A native perennial member of the marigold family, Mexican Mint Marigold occupies a prominent place in the Texas culinary herb garden. Also known as Texas Tarragon, this reliable substitute for fresh French tarragon, Mexican Mint Marigold appears in many non-culinary gardens.
It thrives in full sun, and is reliably drought-resistant. In spite of its name, this beautiful bloomer is not a true mint — thus not an invasive grower. Instead, it forms a clump that expands outward from its center. And although it goes dormant for a very few months during the winter, it should be cut right down when a few green leaves appear low on the stems — with the warmer days it will take off again and fill that empty spot once again.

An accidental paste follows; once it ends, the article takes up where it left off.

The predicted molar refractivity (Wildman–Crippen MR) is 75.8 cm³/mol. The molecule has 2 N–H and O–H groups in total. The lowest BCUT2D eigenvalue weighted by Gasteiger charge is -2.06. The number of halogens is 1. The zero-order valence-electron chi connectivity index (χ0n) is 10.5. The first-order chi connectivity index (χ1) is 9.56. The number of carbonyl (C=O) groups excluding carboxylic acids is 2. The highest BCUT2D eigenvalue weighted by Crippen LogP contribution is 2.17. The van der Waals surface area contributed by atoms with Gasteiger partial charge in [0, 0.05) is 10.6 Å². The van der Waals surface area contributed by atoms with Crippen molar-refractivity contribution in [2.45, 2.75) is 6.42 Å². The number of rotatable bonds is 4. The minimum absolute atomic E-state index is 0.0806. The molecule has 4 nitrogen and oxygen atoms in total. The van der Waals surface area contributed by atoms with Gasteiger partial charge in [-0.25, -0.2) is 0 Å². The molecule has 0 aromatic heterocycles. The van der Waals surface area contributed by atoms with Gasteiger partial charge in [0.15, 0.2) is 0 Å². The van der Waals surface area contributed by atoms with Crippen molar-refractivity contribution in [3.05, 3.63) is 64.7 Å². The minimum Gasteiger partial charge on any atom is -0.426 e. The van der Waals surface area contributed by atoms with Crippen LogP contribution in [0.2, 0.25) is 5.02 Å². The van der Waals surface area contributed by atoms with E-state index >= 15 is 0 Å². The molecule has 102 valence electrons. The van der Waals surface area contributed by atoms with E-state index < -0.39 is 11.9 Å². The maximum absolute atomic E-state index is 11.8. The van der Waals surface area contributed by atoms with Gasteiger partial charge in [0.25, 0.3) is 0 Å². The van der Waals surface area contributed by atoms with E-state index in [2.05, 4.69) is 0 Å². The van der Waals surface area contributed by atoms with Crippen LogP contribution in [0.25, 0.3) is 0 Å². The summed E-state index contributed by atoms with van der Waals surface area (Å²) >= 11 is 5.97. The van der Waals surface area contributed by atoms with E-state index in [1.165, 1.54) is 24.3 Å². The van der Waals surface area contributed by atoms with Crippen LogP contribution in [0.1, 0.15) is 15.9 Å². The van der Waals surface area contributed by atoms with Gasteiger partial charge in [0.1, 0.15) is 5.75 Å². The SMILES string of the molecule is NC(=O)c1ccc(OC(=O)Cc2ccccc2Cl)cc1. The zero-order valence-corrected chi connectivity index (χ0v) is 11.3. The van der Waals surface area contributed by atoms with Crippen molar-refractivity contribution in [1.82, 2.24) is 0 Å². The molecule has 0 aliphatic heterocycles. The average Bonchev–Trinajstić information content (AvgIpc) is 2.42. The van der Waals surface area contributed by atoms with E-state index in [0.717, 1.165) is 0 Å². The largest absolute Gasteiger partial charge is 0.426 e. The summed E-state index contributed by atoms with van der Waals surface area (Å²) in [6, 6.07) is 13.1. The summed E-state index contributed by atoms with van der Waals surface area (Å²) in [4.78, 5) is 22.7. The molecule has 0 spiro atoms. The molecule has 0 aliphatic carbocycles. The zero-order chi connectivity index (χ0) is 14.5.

Somewhat late in the fall season, Mexican Mint Marigold will be virtually covered with rich yellow marigold-like blooms. And throughout the growing season, its fragrant, flavorful leaves will be used by tarragon-fanciers for cooking and in many herbal vinegar for holiday gifts. This herb is one of the true work-horses of the Texas garden.